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Success story to assess deforestation ©RapidEye 2013

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Minas Gerais needed current, high- quality remote sensing data to monitor environmental changes; primarily focusing on illegal deforestation throughout their state and on the cerrado ecosystem areas in particular. RapidEye system possesses the capability to revisit frequently cloudy areas such as Minas Gerais, allowing for a full coverage of these difficult areas in a short period of time. RapidEye successfully imaged the entire state of Minas Gerais three times in a nine month time window. The data collection was highly successful. The customer required 10% cloud cover or less, and RapidEye‘s final delivery had cloud coverage of less than 5%.

Minas Gerais, covering an area over 587,000 km2,222 is the fourth largest state in Brazil. One of its government’s greatest challenges is monitoring illegal deforestation activities. The two most common problems stem from clear-cutting done by farmers to expand their agricultural lands and mining companies, which use illegally obtained wood from the forests to fuel their kilns. Part of one of the world‘s most biologically rich savannah ecosystems, the cerrado, is located in Minas Gerais. The cerrado, is also the most threatened ecosystem in Brazil. While beef ranches, soybeans, corn and coffee are all grown in this region, farmers are continually trying to extend their lands, which threatens the protected cerrado land.

The manner in which deforestation is transparently monitored, managed and controlled is very serious business. Many other states are looking to Minas Gerais to set an example of how to deal with this situation. The fact that other government agencies can view and use the RapidEye data that Minas Gerais purchases is politically important and key to the ongoing success of conservation efforts.

In autumn of 2009, Minas Gerais released a re- quest for proposal (RFP) to obtain three satellite imagery coverages of the state with a resolution of eight meters or better. Previous attempts to have their state images had failed because it was so large, and Minas Gerais wanted the data provider that won their RFP to prove their ability to rapidly and repetitively collect imagery overlarge areas. One of their requirements was to have data of the state collected, processed and delivered within three days of placing their order. Since the RapidEye system combines the strengths of large area coverage with quick return capabilities and speedy delivery times, Santiago & Cintra Consultoria, RapidEye‘s sales partner in Brazil successfully won the bid to cover Minas Gerais. Once RapidEye‘s five meter imagery was reviewed by the government decision-makers, they were so satisfied with the spatial resolution, the information that could be extracted and the revisit rate that they decided additional very high resolution satellite imagery was not necessary.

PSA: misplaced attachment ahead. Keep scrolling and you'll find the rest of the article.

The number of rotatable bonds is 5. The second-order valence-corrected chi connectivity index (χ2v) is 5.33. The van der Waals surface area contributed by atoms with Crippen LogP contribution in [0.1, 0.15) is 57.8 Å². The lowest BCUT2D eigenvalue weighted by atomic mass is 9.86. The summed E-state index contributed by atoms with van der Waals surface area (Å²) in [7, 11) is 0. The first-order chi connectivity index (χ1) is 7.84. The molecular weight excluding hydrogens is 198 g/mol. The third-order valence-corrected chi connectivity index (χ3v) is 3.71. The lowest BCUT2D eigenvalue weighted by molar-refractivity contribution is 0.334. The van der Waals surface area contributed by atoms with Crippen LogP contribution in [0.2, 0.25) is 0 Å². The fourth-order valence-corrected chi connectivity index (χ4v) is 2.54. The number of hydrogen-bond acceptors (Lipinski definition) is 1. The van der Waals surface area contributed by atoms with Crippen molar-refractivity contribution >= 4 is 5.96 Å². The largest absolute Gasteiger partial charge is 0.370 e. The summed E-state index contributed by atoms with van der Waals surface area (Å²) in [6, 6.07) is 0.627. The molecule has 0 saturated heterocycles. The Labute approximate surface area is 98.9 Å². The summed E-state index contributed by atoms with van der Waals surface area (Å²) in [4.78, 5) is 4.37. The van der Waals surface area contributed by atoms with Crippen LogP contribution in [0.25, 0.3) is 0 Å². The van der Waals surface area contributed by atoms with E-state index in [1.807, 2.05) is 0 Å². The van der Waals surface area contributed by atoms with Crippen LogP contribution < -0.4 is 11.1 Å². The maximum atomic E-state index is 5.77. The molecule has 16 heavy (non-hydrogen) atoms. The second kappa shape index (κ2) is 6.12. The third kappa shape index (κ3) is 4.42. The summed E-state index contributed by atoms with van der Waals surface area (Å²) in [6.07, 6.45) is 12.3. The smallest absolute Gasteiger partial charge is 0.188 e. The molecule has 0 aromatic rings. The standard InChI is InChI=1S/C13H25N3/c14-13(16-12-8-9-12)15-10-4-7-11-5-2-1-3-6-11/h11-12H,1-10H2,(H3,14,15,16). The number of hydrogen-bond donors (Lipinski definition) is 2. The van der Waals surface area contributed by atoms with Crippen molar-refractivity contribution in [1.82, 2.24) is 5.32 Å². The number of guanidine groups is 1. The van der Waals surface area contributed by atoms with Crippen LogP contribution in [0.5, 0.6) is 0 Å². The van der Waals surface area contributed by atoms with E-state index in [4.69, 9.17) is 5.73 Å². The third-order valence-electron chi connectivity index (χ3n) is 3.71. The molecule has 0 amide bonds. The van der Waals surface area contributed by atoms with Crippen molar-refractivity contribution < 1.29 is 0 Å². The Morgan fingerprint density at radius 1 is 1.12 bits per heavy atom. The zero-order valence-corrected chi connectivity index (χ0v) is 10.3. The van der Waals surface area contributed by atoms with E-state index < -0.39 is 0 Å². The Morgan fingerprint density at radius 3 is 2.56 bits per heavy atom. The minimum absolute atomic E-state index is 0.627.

The government of Minas Gerais required three coverages of the state so that a real-time monitoring and assessment program could be implemented. The time window for the first coverage was from September to December 2009, the second was from January to April 2010, and the third from May to July 2010. These specific date ranges were chosen because most illegal logging and associated illegal activities occur just before and during these periods. With the very quick turnaround of the data, the state can monitor and identify any issues almost immediately. The imagery, as requested by Minas Gerais, was to have no more than 10% cloud coverage per tile. RapidEye achieved an extremely high success rate; the actual data delivered was with less than 5% cloud cover per tile. January through March is the most difficult time to collect imagery in that area due to stormy weather and cloudy conditions. The weather was even worse than normal during that period in 2010, with most days presenting between 60 and 80 percent cloud coverage. However, the majority of the data was successfully collected in the requested time window. The third coverage (May-July) was easily completed in the given time frame, as this was during the South American winter, when there are frequent cold fronts which produce clear skies. RapidEye delivered all of the data over Minas Gerais as orthorectified level 3A tiles. Santiago & Cintra used the 3A tiles to create a mosaic and color-balanced it to create a uniform seamless image for online access. 

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The Ministry of Forestry is the main user of the data, but each of the state‘s government agencies are able to access and use it. The Ministry has 200 offices around the state and must have immediate access to the data in order to quickly act on monitoring, assessment and enforcement of the laws. Santiago & Cintra designed a web service in order for various departments within the Ministry to access the data. It is capable of delivering the mosaicked RapidEye tiles in 10 x 10 minute tiles (approximately 11 km2), for faster serving and planning.

The office of the Forestry Minister of Minas Gerais is the main user of the data, however all government agencies within the state can access and use the data. The Ministry has 200 offices around the state and must have immediate access to the data in order to quickly monitor, assess and enforce the laws. The entire state of Minas Gerais is now available in the RapidEye Library. visit EyeFind to browse Minas Gerais or any other area on earth. RapidEye‘s imagery is mainly used for environmental monitoring, change detection and to expose illegal deforestation.

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